Reluctance to Let Go

There’s a movement afoot to frame science/religion discussions in such a way that those of who believe that the two are incompatible are labeled as extremists who can be safely excluded from grownup discussions about the issue. It’s somewhat insulting — to be told that people like you are incapable of conducting thoughtful, productive conversations with others — and certainly blatantly false as an empirical matter — I’ve both participated in and witnessed numerous such conversations that were extremely substantive and well-received. It’s also a bit worrisome, since whether a certain view is “true” or “false” seems to take a back seat to whether it is “moderate” or “extreme.” But people are welcome to engage or not with whatever views they choose.

What troubles me is how much our cultural conversation is being impoverished by a reluctance to face up to reality. In many ways the situation is parallel to the discussion about global climate change. In the real world, our climate is being affected in dramatic ways by things that human beings are doing. We really need to be talking about serious approaches to this problem; there are many factors to be taken into consideration, and the right course of action is far from obvious. Instead, it’s impossible to broach the subject in a public forum without being forced to deal with people who simply refuse to accept the data, and cling desperately to the idea that the Earth’s atmosphere isn’t getting any warmer, or it’s just sunspots, or warmth is a good thing, or whatever. Of course, the real questions are being addressed by some people; but in the public domain the discussion is blatantly distorted by the necessity of dealing with the deniers. As a result, the interested but non-expert public receives a wildly inaccurate impression of what the real issues are.

Over the last four hundred or so years, human beings have achieved something truly amazing: we understand the basic rules governing the operation of the world around us. Everything we see in our everyday lives is simply a combination of three particles — protons, neutrons, and electrons — interacting through three forces — gravity, electromagnetism, and the strong nuclear force. That is it; there are no other forms of matter needed to describe what we see, and no other forces that affect how they interact in any noticeable way. And we know what those interactions are, and how they work. Of course there are plenty of things we don’t know — there are additional elementary particles, dark matter and dark energy, mysteries of quantum gravity, and so on. But none of those is relevant to our everyday lives (unless you happen to be a professional physicist). As far as our immediate world is concerned, we know what the rules are. A staggeringly impressive accomplishment, that somehow remains uncommunicated to the overwhelming majority of educated human beings.

That doesn’t mean that all the interesting questions have been answered; quite the opposite. Knowing the particles and forces that make up our world is completely useless when it comes to curing cancer, buying a new car, or writing a sonnet. (Unless your sonnet is about the laws of physics.) But there’s no question that this knowledge has crucial implications for how we think about our lives. Astrology does not work; there is no such thing as telekinesis; quantum mechanics does not tell you that you can change reality just by thinking about it. There is no life after death; there’s no spiritual essence that can preserve a human consciousness outside its physical body. Life is a chemical reaction; there is no moment at conception or otherwise when a soul is implanted in a body. We evolved as a result of natural processes over the history of the Earth; there is no supernatural intelligence that created us and maintains an interest in our behavior. There is no Natural Law that specifies how human beings should live, including who they should marry. There is no strong conception of free will, in the sense that we are laws unto ourselves over and above the laws of nature. The world follows rules, and we are part of the world.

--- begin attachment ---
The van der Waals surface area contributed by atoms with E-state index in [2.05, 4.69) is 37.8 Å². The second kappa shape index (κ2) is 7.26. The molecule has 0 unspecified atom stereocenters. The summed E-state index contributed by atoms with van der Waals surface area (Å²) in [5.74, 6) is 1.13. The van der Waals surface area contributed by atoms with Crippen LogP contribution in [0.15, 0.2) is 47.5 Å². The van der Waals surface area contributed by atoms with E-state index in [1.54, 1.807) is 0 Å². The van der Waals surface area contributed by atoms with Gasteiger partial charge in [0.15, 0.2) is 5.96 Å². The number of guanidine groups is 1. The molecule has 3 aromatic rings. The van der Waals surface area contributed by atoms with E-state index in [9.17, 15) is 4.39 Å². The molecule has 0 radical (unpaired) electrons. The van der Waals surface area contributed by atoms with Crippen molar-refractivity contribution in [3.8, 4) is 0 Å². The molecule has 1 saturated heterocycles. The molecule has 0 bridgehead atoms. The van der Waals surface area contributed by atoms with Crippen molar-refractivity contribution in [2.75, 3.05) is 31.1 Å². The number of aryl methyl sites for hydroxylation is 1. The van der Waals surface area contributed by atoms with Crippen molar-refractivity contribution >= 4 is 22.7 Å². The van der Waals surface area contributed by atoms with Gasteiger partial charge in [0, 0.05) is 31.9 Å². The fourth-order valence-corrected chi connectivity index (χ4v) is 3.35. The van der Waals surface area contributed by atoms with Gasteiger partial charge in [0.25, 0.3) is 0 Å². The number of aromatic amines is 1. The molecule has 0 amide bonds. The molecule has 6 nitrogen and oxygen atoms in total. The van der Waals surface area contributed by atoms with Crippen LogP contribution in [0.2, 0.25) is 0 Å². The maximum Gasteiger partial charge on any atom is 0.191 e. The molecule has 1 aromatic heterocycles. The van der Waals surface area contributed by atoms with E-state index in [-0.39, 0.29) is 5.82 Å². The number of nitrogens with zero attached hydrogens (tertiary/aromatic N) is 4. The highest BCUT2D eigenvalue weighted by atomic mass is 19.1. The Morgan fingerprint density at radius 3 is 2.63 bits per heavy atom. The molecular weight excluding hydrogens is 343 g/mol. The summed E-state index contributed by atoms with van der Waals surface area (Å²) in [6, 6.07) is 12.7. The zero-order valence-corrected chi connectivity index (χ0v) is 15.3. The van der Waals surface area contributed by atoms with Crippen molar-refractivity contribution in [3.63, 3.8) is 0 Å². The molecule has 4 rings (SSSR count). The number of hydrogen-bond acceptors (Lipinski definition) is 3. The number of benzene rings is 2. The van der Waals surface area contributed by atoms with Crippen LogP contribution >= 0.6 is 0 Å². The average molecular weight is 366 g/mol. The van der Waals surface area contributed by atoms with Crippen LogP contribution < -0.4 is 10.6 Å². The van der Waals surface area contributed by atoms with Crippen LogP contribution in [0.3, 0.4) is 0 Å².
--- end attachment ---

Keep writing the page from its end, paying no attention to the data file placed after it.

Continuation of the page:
How great would it be if we could actually have serious, productive public conversations about the implications of these discoveries? For all that we have learned, there’s a tremendous amount yet to be figured out. We know the rules by which the world works, but there’s a lot we have yet to know about how to live within it; it’s the difference between knowing the rules of chess and playing like a grandmaster. What is “life,” anyway? What is consciousness? How should we define who is a human being, and who isn’t? How should we live together in a just and well-ordered society? What are appropriate limits of medicine and biological manipulation? How can we create meaning and purpose in a world where they aren’t handed to us from on high? How should we think about love and friendship, right and wrong, life and death?

These are real questions, hard questions, and we have the tools in front of us to have meaningful discussions about them. And, as with climate change, some people are having such discussions; but the public discourse is so badly distorted that it has little relationship to the real issues. Instead of taking the natural world seriously, we have discussions about “Faith.” We pretend that questions of meaning and purpose and value must be the domain of religion. We are saddled with bizarre, antiquated attitudes toward sex and love, which have terrible consequences for real human beings.

I understand the reluctance to let go of religion as the lens through which we view questions of meaning and morality. For thousands of years it was the best we could do; it provided social structures and a framework for thinking about our place in the world. But that framework turns out not to be right, and it’s time to move on.

Rather than opening our eyes and having the courage and clarity to accept the world as it is, and to tackle some of the real challenges it presents, as a society we insist on clinging to ideas that were once perfectly reasonable, but have long since outlived their usefulness. Nature obeys laws, we are part of nature, and our job is to understand our lives in the context of reality as it really is. Once that attitude goes from being “extremist” to being mainstream, we might start seeing some real progress.